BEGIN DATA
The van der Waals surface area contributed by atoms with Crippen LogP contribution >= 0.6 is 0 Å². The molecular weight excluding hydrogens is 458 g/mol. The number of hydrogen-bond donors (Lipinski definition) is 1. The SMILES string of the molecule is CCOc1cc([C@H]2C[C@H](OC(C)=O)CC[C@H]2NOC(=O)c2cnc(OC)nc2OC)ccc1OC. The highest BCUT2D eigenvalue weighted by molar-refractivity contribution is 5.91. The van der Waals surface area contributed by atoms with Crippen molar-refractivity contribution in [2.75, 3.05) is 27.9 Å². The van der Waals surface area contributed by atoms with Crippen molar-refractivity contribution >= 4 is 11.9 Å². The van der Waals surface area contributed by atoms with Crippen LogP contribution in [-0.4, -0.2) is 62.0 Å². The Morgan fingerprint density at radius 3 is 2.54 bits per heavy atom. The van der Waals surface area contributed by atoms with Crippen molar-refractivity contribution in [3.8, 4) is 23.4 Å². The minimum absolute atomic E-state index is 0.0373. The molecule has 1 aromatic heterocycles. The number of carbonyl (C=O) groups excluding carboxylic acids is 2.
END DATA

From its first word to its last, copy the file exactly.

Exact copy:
The van der Waals surface area contributed by atoms with Crippen LogP contribution >= 0.6 is 0 Å². The molecular weight excluding hydrogens is 458 g/mol. The number of hydrogen-bond donors (Lipinski definition) is 1. The SMILES string of the molecule is CCOc1cc([C@H]2C[C@H](OC(C)=O)CC[C@H]2NOC(=O)c2cnc(OC)nc2OC)ccc1OC. The highest BCUT2D eigenvalue weighted by molar-refractivity contribution is 5.91. The van der Waals surface area contributed by atoms with Crippen molar-refractivity contribution in [2.75, 3.05) is 27.9 Å². The van der Waals surface area contributed by atoms with Crippen molar-refractivity contribution >= 4 is 11.9 Å². The van der Waals surface area contributed by atoms with Crippen LogP contribution in [-0.4, -0.2) is 62.0 Å². The Morgan fingerprint density at radius 3 is 2.54 bits per heavy atom. The van der Waals surface area contributed by atoms with Crippen molar-refractivity contribution in [3.8, 4) is 23.4 Å². The minimum absolute atomic E-state index is 0.0373. The molecule has 1 aromatic heterocycles. The number of carbonyl (C=O) groups excluding carboxylic acids is 2.